Iowa Secretary of State Matt Schultz’s two-year investigation into voter fraud found evidence of 117 illegally cast votes, led to charges against 27 suspected fraudulent voters and has resulted in six criminal convictions, according to a report released Thursday. Those results justified the unprecedented partnership between the state’s top election official and the state’s Division of Criminal Investigation, as well as the nearly $250,000 cost of the effort, Schultz, a Republican, said. “The takeaway is that there are people who voted who weren’t supposed to,” he said. “This is a situation where we tried to do something about it. I think it was the right thing to do and I stand by that.” Critics have called the investigation a misuse of federal funds intended to expand access to voting and charged that the six convictions prove that voter fraud is a miniscule problem in a state where statewide voter turnout frequently exceeds 1 million.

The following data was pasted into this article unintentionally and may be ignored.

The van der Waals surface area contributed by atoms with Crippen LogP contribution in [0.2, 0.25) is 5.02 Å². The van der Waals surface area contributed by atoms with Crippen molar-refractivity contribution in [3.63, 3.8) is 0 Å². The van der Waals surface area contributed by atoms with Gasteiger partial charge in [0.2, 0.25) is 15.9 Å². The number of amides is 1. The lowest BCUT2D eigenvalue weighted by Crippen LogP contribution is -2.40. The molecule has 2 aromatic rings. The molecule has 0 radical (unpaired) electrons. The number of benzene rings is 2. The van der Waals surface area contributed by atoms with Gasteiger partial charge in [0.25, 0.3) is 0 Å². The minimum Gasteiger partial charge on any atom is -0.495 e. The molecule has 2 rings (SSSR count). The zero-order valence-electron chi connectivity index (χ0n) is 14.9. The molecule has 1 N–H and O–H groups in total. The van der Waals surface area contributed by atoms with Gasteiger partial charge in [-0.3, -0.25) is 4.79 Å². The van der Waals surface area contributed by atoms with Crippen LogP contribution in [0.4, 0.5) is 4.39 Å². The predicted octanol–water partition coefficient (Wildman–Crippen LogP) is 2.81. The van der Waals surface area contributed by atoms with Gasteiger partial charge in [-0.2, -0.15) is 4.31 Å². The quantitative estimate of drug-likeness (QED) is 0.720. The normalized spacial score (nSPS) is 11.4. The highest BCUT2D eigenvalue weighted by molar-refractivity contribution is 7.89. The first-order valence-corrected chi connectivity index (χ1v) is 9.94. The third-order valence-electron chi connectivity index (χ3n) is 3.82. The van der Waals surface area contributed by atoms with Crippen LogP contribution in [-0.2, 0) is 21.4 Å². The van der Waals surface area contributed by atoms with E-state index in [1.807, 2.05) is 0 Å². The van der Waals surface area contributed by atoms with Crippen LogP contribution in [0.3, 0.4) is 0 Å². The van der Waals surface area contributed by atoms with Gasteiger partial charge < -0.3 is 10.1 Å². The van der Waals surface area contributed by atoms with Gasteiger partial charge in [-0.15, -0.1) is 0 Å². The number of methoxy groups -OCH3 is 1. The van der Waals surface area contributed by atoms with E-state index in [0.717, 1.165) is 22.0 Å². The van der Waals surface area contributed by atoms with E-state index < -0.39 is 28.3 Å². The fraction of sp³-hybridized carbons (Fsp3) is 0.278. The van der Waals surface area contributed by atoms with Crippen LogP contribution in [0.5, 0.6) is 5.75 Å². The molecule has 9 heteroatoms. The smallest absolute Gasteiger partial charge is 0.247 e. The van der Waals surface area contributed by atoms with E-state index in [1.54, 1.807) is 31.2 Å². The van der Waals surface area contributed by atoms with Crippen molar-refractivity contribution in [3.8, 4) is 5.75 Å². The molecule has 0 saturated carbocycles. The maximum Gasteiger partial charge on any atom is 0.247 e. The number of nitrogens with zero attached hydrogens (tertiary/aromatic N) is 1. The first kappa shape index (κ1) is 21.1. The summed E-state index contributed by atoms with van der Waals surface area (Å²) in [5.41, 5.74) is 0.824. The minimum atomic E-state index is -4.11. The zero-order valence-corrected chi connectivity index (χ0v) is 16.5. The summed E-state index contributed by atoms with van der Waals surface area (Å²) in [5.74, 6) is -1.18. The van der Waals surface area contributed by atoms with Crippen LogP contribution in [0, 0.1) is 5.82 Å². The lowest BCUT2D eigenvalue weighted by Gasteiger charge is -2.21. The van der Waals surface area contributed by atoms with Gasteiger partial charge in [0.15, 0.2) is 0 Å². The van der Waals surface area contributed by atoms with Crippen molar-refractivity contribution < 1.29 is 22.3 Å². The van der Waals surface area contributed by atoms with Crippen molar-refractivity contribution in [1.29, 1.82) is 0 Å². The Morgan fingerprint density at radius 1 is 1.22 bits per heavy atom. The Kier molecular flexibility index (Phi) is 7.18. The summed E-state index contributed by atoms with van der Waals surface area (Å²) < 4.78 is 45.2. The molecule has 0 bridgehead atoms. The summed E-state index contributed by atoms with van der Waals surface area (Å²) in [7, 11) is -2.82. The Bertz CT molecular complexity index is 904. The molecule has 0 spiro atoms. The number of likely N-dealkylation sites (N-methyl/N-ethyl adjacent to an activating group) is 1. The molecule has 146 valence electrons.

The report was issued Thursday by the Secretary of State’s Office as a kind of final word on the investigation which ran from mid-2012 through February of this year.
Schultz’s office partnered with the DCI to scrutinize possible instances of election misconduct after being failing to gain access to a federal database it believed would help identify non-citizens who had registered to vote.
A DCI investigator was assigned full-time to the effort, and received referrals from the secretary of state as well as county law enforcement agencies. The investigator ultimately looked into 238 cases, and found evidence of misconduct 117 of them.
Full Article: Final report: 117 fraudulent votes found in investgation.